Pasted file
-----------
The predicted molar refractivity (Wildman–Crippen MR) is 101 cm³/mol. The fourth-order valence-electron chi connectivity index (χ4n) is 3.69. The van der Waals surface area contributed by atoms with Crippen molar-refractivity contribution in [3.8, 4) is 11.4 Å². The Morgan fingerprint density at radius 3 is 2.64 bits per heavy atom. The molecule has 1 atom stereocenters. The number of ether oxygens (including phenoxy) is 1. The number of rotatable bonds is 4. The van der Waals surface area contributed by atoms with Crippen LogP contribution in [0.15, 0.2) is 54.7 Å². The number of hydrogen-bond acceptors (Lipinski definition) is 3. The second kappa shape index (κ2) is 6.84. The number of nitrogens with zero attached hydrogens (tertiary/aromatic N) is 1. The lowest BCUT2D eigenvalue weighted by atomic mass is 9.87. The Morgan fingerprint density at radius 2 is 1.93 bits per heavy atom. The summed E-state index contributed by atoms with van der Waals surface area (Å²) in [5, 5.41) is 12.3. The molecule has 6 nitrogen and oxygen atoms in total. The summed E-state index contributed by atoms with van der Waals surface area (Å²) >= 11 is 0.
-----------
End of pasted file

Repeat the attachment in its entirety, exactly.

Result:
The predicted molar refractivity (Wildman–Crippen MR) is 101 cm³/mol. The fourth-order valence-electron chi connectivity index (χ4n) is 3.69. The van der Waals surface area contributed by atoms with Crippen molar-refractivity contribution in [3.8, 4) is 11.4 Å². The Morgan fingerprint density at radius 3 is 2.64 bits per heavy atom. The molecule has 1 atom stereocenters. The number of ether oxygens (including phenoxy) is 1. The number of rotatable bonds is 4. The van der Waals surface area contributed by atoms with Crippen LogP contribution in [0.15, 0.2) is 54.7 Å². The number of hydrogen-bond acceptors (Lipinski definition) is 3. The second kappa shape index (κ2) is 6.84. The number of nitrogens with zero attached hydrogens (tertiary/aromatic N) is 1. The lowest BCUT2D eigenvalue weighted by atomic mass is 9.87. The Morgan fingerprint density at radius 2 is 1.93 bits per heavy atom. The summed E-state index contributed by atoms with van der Waals surface area (Å²) in [5, 5.41) is 12.3. The molecule has 6 nitrogen and oxygen atoms in total. The summed E-state index contributed by atoms with van der Waals surface area (Å²) >= 11 is 0.